Sandy Tilcock’s new book, ALL OF HIM is a remarkable fine press work, not only for the standout design and conceptual details that define it as a masterpiece, but also for the story behind the production. Here’s a peek into the pressroom for this stunning collaborative edition.
Sandy worked on the production of this project off and on for almost five years. Except for the employment of a student assistant in the printing of the photogravures she worked alone, setting type, printing the letterpress (48 press runs), binding and box making.
To fund the project, she sold six pre-publication copies at a significant discount. In addition, earnings from her regular commission work and nearly $20,000 in credit card debt funded supplies and materials. For example, each intaglio plate cost $800 and some pages required two plates in order to get things right. The Rives BFK paper cost $4.50 per sheet and the project required almost 1,500 sheets. Sandy over-ran the images to assure good work and redid the first plate—Coffee—after printing a couple of others and realizing they could do better.
The press runs include one intaglio photogravure run on an etching press for each image plus up to three Vandercook letterpress runs (dependent on the number of panels of type) for the poem on each page. Also two more Vandercook runs for the title and author text on each page.
The photogravure plates were an inch larger than the final page size all around so there is no plate mark. The plates were full size and wiped so that there is no discernible plate tone. Each sheet was then trimmed down such that the plate mark was gone but still .5 inches larger than final size.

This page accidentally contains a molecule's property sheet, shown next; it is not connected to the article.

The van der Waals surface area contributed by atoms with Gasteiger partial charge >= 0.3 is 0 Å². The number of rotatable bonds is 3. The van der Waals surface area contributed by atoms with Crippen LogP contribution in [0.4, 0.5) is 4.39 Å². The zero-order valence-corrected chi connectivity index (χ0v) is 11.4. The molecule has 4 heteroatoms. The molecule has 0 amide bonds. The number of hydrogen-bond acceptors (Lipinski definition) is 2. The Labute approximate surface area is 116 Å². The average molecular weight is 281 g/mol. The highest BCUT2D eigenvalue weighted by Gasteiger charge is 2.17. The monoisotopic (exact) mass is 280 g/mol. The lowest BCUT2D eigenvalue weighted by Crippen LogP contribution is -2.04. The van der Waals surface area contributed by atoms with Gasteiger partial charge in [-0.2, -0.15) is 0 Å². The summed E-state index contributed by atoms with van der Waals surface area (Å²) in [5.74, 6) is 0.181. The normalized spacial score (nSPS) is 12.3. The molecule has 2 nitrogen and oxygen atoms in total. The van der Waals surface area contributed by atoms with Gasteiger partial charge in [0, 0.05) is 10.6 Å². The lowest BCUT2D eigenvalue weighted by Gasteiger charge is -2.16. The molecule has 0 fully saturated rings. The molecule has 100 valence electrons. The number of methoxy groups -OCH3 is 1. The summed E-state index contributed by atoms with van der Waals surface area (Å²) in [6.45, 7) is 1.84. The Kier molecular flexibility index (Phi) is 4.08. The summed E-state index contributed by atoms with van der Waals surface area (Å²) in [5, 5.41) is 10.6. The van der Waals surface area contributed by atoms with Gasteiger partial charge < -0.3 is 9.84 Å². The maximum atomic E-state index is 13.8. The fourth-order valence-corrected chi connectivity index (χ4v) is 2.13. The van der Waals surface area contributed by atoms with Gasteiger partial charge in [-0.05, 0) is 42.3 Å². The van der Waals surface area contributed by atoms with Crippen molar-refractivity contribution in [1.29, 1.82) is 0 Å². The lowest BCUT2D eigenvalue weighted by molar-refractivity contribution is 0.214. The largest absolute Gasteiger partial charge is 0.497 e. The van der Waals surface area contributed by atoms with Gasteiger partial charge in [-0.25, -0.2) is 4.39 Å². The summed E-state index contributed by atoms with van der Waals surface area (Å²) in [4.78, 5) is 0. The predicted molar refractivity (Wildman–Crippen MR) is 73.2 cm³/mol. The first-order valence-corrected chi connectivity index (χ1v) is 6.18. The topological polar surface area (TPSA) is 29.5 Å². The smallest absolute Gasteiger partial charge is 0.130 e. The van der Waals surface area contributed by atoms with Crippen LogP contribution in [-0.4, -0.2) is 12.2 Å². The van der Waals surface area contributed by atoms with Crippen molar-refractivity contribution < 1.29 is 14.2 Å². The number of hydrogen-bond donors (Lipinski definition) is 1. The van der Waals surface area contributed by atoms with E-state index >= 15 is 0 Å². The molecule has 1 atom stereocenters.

After printing again, the sheets were individually trimmed down to final size. Due to the large size each sheet was in danger of errant ink or oil slurs from the press if the sheet was not lifted off the cylinder correctly. Having the sheet a bit larger provided a safety net.
Sandy says of this long endeavor, “three years ago a bike accident took me out of the game for a while. There were several times when I thought about chucking the whole thing but I just kept working at it. I get the perseverance award if nothing else. I am proud of the work. It isn’t flashy but it honors the spirit of the poems and the trace monotypes. I kept wondering why I didn’t print them digitally but it wasn’t the same. It truly is a work of passion.”
I had the great luck to visit Sandy in Eugene three times during the production of ALL OF HIM—each time witnessing slow and steady progress. My most vivid memory is one visit where Sandy had all of the printed images, but no text, hung in a grid on her living room wall. It felt like she truly lived and breathed this all-consuming work for years and the results are remarkable.
Bravo, Sandy! Your passion shines through on this remarkable project.